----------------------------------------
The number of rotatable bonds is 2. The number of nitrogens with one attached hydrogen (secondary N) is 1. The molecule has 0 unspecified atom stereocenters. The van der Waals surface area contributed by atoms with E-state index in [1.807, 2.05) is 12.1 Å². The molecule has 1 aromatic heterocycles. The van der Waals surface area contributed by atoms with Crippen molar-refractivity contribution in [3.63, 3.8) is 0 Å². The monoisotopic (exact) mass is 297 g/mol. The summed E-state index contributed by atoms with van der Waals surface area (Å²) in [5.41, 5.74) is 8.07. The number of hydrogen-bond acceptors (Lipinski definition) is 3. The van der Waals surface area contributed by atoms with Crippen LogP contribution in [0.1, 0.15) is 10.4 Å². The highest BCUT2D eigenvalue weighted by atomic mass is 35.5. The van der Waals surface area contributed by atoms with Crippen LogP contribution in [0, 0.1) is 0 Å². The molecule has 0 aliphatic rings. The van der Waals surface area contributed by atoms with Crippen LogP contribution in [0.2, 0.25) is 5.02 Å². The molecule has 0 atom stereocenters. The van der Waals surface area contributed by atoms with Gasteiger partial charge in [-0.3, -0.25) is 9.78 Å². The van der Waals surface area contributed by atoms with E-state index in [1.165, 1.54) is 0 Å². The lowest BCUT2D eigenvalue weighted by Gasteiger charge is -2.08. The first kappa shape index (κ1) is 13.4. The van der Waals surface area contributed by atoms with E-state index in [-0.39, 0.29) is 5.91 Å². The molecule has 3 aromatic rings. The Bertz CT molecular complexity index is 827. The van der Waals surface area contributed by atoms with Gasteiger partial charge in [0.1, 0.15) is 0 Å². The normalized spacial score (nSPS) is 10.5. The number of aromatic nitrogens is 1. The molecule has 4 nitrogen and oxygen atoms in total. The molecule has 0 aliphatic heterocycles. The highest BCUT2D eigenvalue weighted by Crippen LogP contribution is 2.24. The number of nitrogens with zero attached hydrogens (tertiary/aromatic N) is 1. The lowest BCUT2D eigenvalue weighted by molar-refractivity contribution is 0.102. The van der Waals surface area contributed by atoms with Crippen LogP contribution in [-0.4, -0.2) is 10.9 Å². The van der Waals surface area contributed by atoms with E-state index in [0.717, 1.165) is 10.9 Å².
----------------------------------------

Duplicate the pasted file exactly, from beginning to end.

The number of rotatable bonds is 2. The number of nitrogens with one attached hydrogen (secondary N) is 1. The molecule has 0 unspecified atom stereocenters. The van der Waals surface area contributed by atoms with E-state index in [1.807, 2.05) is 12.1 Å². The molecule has 1 aromatic heterocycles. The van der Waals surface area contributed by atoms with Crippen molar-refractivity contribution in [3.63, 3.8) is 0 Å². The monoisotopic (exact) mass is 297 g/mol. The summed E-state index contributed by atoms with van der Waals surface area (Å²) in [5.41, 5.74) is 8.07. The number of hydrogen-bond acceptors (Lipinski definition) is 3. The van der Waals surface area contributed by atoms with Crippen LogP contribution in [0.1, 0.15) is 10.4 Å². The highest BCUT2D eigenvalue weighted by atomic mass is 35.5. The van der Waals surface area contributed by atoms with Crippen LogP contribution in [0, 0.1) is 0 Å². The molecule has 0 aliphatic rings. The van der Waals surface area contributed by atoms with Crippen LogP contribution in [0.2, 0.25) is 5.02 Å². The molecule has 0 atom stereocenters. The van der Waals surface area contributed by atoms with Gasteiger partial charge in [-0.3, -0.25) is 9.78 Å². The van der Waals surface area contributed by atoms with E-state index in [1.165, 1.54) is 0 Å². The lowest BCUT2D eigenvalue weighted by Gasteiger charge is -2.08. The first kappa shape index (κ1) is 13.4. The van der Waals surface area contributed by atoms with E-state index in [-0.39, 0.29) is 5.91 Å². The molecule has 3 aromatic rings. The Bertz CT molecular complexity index is 827. The van der Waals surface area contributed by atoms with Gasteiger partial charge in [0.1, 0.15) is 0 Å². The normalized spacial score (nSPS) is 10.5. The number of aromatic nitrogens is 1. The molecule has 4 nitrogen and oxygen atoms in total. The molecule has 0 aliphatic heterocycles. The highest BCUT2D eigenvalue weighted by Crippen LogP contribution is 2.24. The number of nitrogens with zero attached hydrogens (tertiary/aromatic N) is 1. The lowest BCUT2D eigenvalue weighted by molar-refractivity contribution is 0.102. The van der Waals surface area contributed by atoms with Crippen LogP contribution in [-0.4, -0.2) is 10.9 Å². The van der Waals surface area contributed by atoms with E-state index in [0.717, 1.165) is 10.9 Å².